For those fortunate enough, winning a Grand Slam singles event is the pinnacle of a career, never to be repeated again. Winning more than one proves to the world that your first was not just a ‘flash in the pan’. A select group of players have managed to win a career Grand Slam. An even more select group has managed to win a calendar Grand Slam – Don Budge (1938) and Rod Laver among the men (Laver on two occasions in 1962 and 1969) and among the women, Maureen Connolly (1953), Margaret Court (1970) and Steffi Graf (1988) (Player Profile). Only Graf, however, has succeeded in winning a calendar year Golden Slam – the four Majors and an Olympic gold medal all in one year, in Graf’s case in 1988.
While a Golden Slam has only been a possibility since 1988 (the first year in which tennis was made an official Olympic sport), winning it is still a monumental achievement. What is particularly remarkable about the Graf achievement is that it took place so early on in her career. She was still relatively young at the time (25) and she had a career that involved her winning Grand Slam singles events as late as 1996. Taking the Golden Slam when she had just reached the pinnacle of the game and had not yet fully consolidated her position over Evert and Navratilova, was outstanding. Let us look at the background context and Graf’s progress towards reaching that record in 1988.
Towards the end of the1980s, the tennis world was speculating over who would replace the two great titans of the women’s game after they had retired – Chris Evert and Martina Navratilova. Graf came into the 1988 season after winning one Grand Slam event in 1987, the French Open and also reaching that year’s US Open final where she lost to Navratilova. Both Evert and Navratilova were acutely conscious of this new talent on tour and had registered their admiration of Graf’s game to the tennis media.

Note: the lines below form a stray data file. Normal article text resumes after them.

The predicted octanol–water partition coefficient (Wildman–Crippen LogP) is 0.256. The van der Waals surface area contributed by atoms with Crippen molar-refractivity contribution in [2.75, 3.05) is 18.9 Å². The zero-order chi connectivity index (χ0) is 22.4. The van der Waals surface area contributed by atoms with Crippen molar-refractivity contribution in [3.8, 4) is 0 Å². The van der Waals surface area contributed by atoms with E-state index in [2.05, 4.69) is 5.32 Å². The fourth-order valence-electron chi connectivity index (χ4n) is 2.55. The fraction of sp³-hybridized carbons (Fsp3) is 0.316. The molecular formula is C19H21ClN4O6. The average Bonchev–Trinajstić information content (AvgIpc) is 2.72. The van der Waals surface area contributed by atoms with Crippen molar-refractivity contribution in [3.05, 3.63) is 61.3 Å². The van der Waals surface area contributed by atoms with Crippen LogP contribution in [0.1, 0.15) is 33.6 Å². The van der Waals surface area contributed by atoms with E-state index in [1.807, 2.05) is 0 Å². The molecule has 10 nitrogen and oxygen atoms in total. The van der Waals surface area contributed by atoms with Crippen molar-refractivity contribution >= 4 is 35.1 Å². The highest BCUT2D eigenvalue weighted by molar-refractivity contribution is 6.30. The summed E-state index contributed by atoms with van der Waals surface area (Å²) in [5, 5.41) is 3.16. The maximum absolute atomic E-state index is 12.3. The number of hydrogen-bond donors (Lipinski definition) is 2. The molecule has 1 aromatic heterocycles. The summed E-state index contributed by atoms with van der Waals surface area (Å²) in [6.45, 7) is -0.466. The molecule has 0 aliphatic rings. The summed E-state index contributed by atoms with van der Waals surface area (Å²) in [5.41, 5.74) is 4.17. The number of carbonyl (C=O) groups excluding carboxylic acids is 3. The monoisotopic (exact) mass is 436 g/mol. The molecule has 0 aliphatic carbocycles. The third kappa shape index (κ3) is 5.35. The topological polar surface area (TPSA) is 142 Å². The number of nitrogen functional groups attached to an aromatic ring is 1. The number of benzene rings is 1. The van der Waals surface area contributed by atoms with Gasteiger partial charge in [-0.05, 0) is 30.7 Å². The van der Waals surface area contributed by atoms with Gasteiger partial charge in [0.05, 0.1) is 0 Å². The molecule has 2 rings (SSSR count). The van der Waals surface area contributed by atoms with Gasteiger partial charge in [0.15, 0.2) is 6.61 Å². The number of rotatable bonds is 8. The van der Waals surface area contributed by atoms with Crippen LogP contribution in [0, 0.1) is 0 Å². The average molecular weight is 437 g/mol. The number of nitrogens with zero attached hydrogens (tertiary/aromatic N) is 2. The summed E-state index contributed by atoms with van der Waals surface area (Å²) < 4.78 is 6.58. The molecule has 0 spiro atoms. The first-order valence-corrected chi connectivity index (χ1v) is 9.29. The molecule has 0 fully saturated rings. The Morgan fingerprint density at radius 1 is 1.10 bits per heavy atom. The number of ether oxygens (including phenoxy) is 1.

As always, the Grand Slam year commenced that year with the Australian Open in January in Melbourne. It was the first year the Australian Open had not been played on grass, but was thenceforth to be a hard court event in an impressive new tennis facility. Graf’s first three matches saw her ease through against relative unknowns. Only in the fourth round, did she face a ‘name’ in the shape of the world ranked no. 13, Catarina Lindquist whom she also managed to dispatch in two easy sets. Steffi’s next opponent was the Czech, Hana Mandlikova whom she disposed of with relative ease, 6-2, 6-2 to set up a semi-final contest with her fellow German, eighth seed, Claudia Kohde-Kilsch. Her straight set victory over Kohde-Kilsch then paved the way for the ‘dream final’ against the great Evert. The match was notable in being the last Grand Slam final Evert was ever to compete in. After a rain delay, Graf took the first set easily and raced to a 5-1 lead in the second until Evert staged a heroic comeback to force a tie-break. Graf was ultimately to win the set and the match by 6-1, 7-6, marking the first stage on her path to the eventual Golden Slam.